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May 10, 2010




High Speed Rail: A Jobs Program For Some Other Country?
By Cynthia Ward | 05/12/10

CommentsThis piece was written by a gentleman named William Grindley, a brilliant man with a passion for community service, who has granted permission to use his work. William's views here provide a possible-and plausible-scenario that answers many of the questions we have all been asking. Namely,who is paying for this thing, and how? William also manages to answer the "why" and it is that answer that gives me the most concern. His piece is posted here in its entirety. Enjoy.

Heads They Win – Tails California Loses – Twice
Why $42.6B Is Considered ‘Chump Change’ By Sovereigns
California’s high-speed rail promises are in trouble. The Authority’s funding isn’t as deep as they need, and pesky questions keep getting asked about why the Authority needs an illegal subsidy, albeit disguised as a ‘revenue guarantee’.

But wait. There’s a one-two punch way out of the Authority’s financial Armageddon. And while brought to you by the same folks who brought you the 2008 financial industry meltdown, it’s safe (for them), it’s legal, and it was used ad nauseam prior to 2009. It’s called a Collateralized Debt Obligation (CDO) backed by a Credit Default Swap (CDS). And not only that, using this approach gives them a Double Dip -- they lock you up on patents and technology for the next 100 years.

Here’s how it could go, especially for a sovereign like China or France. China has $2.4 Trillion (12 zeros) of foreign currency reserves, mostly in US dollars.[i] Financing $42.6B of high-speed rail in California would take only 2.2% of that, even if they paid everything up-front.[ii] But spread out over the eight years of constructing the first phase ($5.3B/yr) the annual dip into China’s reserves would amount to less than one-quarter of one percent.

So it sounds feasible, but why would China or France risk never making a RMB or a € ? The answer is a CDO backed by a CDS. Watch. First, China forms a ‘private’ corporation to own and operate the system, with their government lending the corporation the $42.6B in eight tranches to build the first stage. Whatever revenues come in they collect, plus at least the 16% after tax return the Authority says private companies will need to join in financing the train.[iii]

The operating company then puts all the high-speed rail’s assets, its collateral, into an investment instrument called a Collateralize Debt Obligation (CDO). To make sure they don’t lose money, they take out a Credit Default Swap (CDS), an insurance policy theoretically used to protect investors. But that CDS could be for $50B, or $100B or any amount. At mid-2010 premium rates of 4% on a risky CDS, they would have to pay annual premiums of $200M or $400M. While that sounds like a lot, it’s chump change in the bigger game of global finance. And the Authority forecasts their operating surplus (profits) for their first full year of operations will be $370M.[iv] With that forecast surplus the operator could can buy CDS coverage worth over $90B. It’s a win-win for the operator.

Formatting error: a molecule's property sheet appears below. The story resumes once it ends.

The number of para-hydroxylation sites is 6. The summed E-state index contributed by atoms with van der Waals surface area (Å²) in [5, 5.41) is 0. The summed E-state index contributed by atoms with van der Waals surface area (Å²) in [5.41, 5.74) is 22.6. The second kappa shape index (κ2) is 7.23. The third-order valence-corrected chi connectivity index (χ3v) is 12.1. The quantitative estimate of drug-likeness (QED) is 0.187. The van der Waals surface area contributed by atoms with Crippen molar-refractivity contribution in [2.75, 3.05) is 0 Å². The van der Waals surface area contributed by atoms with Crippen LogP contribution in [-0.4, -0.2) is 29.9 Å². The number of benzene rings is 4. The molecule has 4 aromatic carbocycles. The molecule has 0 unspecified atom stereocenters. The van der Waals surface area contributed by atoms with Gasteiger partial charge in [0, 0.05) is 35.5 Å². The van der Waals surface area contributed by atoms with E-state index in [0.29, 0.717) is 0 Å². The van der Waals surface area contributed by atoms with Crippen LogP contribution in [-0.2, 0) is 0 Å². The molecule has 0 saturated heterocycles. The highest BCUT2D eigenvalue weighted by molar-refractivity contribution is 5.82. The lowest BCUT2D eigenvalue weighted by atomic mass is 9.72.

If everything goes even half as well as the Authority predicts, the operator will earn enough to pay most of the CDS premiums. But, that doesn’t matter, because as the operator, they can make the system fail. Remember, railroads coined the term ‘feather bedding’ to designate over staffing and make-work jobs. Suppose that in our example, the system goes bankrupt, and the operator defaults on its CDS premiums. Then the operator collects their insurance policy’s value -- $50B, if not probably more. First example of Heads They Win, Tails California Loses since the state is now stuck with a huge piece of infrastructure it has to figure out how to operate using its own money.

So why would a sovereign government want to default and walk away from a project just if it just breaks even or loses money on its CDO-CDS charade ? Seemingly they gain nothing.

But wait. The REAL benefit to the operating sovereign’s “private entity” is called a ‘Technology Lock-In’. It means that once a system is built, every bit of its future technology has to be sourced from the original supplier. That’s every locomotive and rail car, every signaling system, every electrification tower, every safety appliance, every line of software code, etc, etc. And if this were to be China or France, they get to sell California 45 train sets even before operations begin. Those initial train sets, would reap their so-called ‘private’ companies $2.275B.[v] And the system is scheduled to need at least another 55 train sets – plus replacement parts – by its fifteenth year of operations. That’s just a start, since any technology that comes out of the originating software or processes used in ‘their’ high-speed rail solution would belong to the operator. That means the Chinese or French operators would have to be paid royalties for use of any of the inventions that the California taxpayers will have to pay for if the system ‘goes broke’.

There it is. A Double Dip on the chorus’ refrain of – Heads They Win, Tails California Loses. They collect their CDS with or without making billions, and lock California into generations of their technology.

Understand now why the Chinese and French are so interested in building California’s high-speed rail system ?

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